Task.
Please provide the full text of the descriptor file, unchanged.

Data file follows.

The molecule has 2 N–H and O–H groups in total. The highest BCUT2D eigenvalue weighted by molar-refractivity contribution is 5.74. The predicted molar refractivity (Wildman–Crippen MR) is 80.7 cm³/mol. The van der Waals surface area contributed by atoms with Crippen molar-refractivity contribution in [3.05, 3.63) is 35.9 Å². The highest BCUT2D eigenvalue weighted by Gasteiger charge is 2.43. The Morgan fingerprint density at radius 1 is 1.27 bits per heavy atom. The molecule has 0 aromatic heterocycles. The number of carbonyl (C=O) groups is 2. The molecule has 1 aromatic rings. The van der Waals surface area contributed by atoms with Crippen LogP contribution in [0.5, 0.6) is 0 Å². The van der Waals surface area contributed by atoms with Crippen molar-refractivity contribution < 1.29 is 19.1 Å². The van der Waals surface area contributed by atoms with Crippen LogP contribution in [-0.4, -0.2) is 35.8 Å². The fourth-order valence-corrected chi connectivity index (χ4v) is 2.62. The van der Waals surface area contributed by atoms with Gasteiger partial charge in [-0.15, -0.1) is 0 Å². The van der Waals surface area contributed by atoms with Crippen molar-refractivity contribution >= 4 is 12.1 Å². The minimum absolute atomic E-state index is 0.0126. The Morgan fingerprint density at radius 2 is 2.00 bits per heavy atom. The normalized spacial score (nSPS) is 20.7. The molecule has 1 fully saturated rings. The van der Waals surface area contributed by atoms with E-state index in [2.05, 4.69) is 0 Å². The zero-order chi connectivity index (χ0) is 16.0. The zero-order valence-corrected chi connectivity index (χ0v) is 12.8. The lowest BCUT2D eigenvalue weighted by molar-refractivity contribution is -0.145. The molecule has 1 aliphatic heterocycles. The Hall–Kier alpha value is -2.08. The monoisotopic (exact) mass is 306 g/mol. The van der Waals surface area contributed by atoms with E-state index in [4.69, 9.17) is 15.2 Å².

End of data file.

The molecule has 2 N–H and O–H groups in total. The highest BCUT2D eigenvalue weighted by molar-refractivity contribution is 5.74. The predicted molar refractivity (Wildman–Crippen MR) is 80.7 cm³/mol. The van der Waals surface area contributed by atoms with Crippen molar-refractivity contribution in [3.05, 3.63) is 35.9 Å². The highest BCUT2D eigenvalue weighted by Gasteiger charge is 2.43. The Morgan fingerprint density at radius 1 is 1.27 bits per heavy atom. The molecule has 0 aromatic heterocycles. The number of carbonyl (C=O) groups is 2. The molecule has 1 aromatic rings. The van der Waals surface area contributed by atoms with Crippen LogP contribution in [0.5, 0.6) is 0 Å². The van der Waals surface area contributed by atoms with Crippen molar-refractivity contribution < 1.29 is 19.1 Å². The van der Waals surface area contributed by atoms with Crippen LogP contribution in [-0.4, -0.2) is 35.8 Å². The fourth-order valence-corrected chi connectivity index (χ4v) is 2.62. The van der Waals surface area contributed by atoms with Gasteiger partial charge in [-0.15, -0.1) is 0 Å². The van der Waals surface area contributed by atoms with Crippen molar-refractivity contribution >= 4 is 12.1 Å². The minimum absolute atomic E-state index is 0.0126. The Morgan fingerprint density at radius 2 is 2.00 bits per heavy atom. The normalized spacial score (nSPS) is 20.7. The molecule has 1 fully saturated rings. The van der Waals surface area contributed by atoms with E-state index in [2.05, 4.69) is 0 Å². The zero-order chi connectivity index (χ0) is 16.0. The zero-order valence-corrected chi connectivity index (χ0v) is 12.8. The lowest BCUT2D eigenvalue weighted by molar-refractivity contribution is -0.145. The molecule has 1 aliphatic heterocycles. The Hall–Kier alpha value is -2.08. The monoisotopic (exact) mass is 306 g/mol. The van der Waals surface area contributed by atoms with E-state index in [4.69, 9.17) is 15.2 Å².